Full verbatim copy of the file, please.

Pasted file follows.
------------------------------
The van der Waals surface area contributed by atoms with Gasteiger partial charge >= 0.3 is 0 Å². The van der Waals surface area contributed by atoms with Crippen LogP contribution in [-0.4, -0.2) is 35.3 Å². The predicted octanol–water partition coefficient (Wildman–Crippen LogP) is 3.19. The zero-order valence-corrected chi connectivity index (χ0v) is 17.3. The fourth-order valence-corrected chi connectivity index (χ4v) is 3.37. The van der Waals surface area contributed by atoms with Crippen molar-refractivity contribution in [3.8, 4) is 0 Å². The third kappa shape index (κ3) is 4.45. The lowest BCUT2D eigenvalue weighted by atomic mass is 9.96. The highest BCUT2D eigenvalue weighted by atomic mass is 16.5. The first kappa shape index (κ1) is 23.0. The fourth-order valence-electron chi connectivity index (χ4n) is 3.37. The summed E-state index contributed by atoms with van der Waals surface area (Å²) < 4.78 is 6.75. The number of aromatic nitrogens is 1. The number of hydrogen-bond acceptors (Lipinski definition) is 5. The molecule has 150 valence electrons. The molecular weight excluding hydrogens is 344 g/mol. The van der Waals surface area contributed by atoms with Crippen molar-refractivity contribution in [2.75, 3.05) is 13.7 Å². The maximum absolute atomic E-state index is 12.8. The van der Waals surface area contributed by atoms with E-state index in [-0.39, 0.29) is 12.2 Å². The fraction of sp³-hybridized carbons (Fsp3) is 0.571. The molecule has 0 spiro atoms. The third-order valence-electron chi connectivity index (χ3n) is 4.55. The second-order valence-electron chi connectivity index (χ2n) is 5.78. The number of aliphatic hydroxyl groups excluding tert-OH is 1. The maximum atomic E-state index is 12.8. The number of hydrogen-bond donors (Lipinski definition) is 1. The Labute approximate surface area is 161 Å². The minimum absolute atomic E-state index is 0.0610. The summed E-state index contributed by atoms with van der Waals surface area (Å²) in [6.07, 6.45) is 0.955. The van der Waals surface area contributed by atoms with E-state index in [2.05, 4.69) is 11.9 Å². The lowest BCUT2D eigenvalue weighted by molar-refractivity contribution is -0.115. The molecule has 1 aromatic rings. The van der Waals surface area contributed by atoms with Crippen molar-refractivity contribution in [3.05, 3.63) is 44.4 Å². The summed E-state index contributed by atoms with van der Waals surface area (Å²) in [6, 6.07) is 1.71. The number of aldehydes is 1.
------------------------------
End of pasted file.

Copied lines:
The van der Waals surface area contributed by atoms with Gasteiger partial charge >= 0.3 is 0 Å². The van der Waals surface area contributed by atoms with Crippen LogP contribution in [-0.4, -0.2) is 35.3 Å². The predicted octanol–water partition coefficient (Wildman–Crippen LogP) is 3.19. The zero-order valence-corrected chi connectivity index (χ0v) is 17.3. The fourth-order valence-corrected chi connectivity index (χ4v) is 3.37. The van der Waals surface area contributed by atoms with Crippen molar-refractivity contribution in [3.8, 4) is 0 Å². The third kappa shape index (κ3) is 4.45. The lowest BCUT2D eigenvalue weighted by atomic mass is 9.96. The highest BCUT2D eigenvalue weighted by atomic mass is 16.5. The first kappa shape index (κ1) is 23.0. The fourth-order valence-electron chi connectivity index (χ4n) is 3.37. The summed E-state index contributed by atoms with van der Waals surface area (Å²) < 4.78 is 6.75. The number of aromatic nitrogens is 1. The number of hydrogen-bond acceptors (Lipinski definition) is 5. The molecule has 150 valence electrons. The molecular weight excluding hydrogens is 344 g/mol. The van der Waals surface area contributed by atoms with Crippen molar-refractivity contribution in [2.75, 3.05) is 13.7 Å². The maximum absolute atomic E-state index is 12.8. The van der Waals surface area contributed by atoms with E-state index in [-0.39, 0.29) is 12.2 Å². The fraction of sp³-hybridized carbons (Fsp3) is 0.571. The molecule has 0 spiro atoms. The third-order valence-electron chi connectivity index (χ3n) is 4.55. The second-order valence-electron chi connectivity index (χ2n) is 5.78. The number of aliphatic hydroxyl groups excluding tert-OH is 1. The maximum atomic E-state index is 12.8. The number of hydrogen-bond donors (Lipinski definition) is 1. The Labute approximate surface area is 161 Å². The minimum absolute atomic E-state index is 0.0610. The summed E-state index contributed by atoms with van der Waals surface area (Å²) in [6.07, 6.45) is 0.955. The van der Waals surface area contributed by atoms with E-state index in [2.05, 4.69) is 11.9 Å². The lowest BCUT2D eigenvalue weighted by molar-refractivity contribution is -0.115. The molecule has 1 aromatic rings. The van der Waals surface area contributed by atoms with Crippen molar-refractivity contribution in [3.05, 3.63) is 44.4 Å². The summed E-state index contributed by atoms with van der Waals surface area (Å²) in [6, 6.07) is 1.71. The number of aldehydes is 1.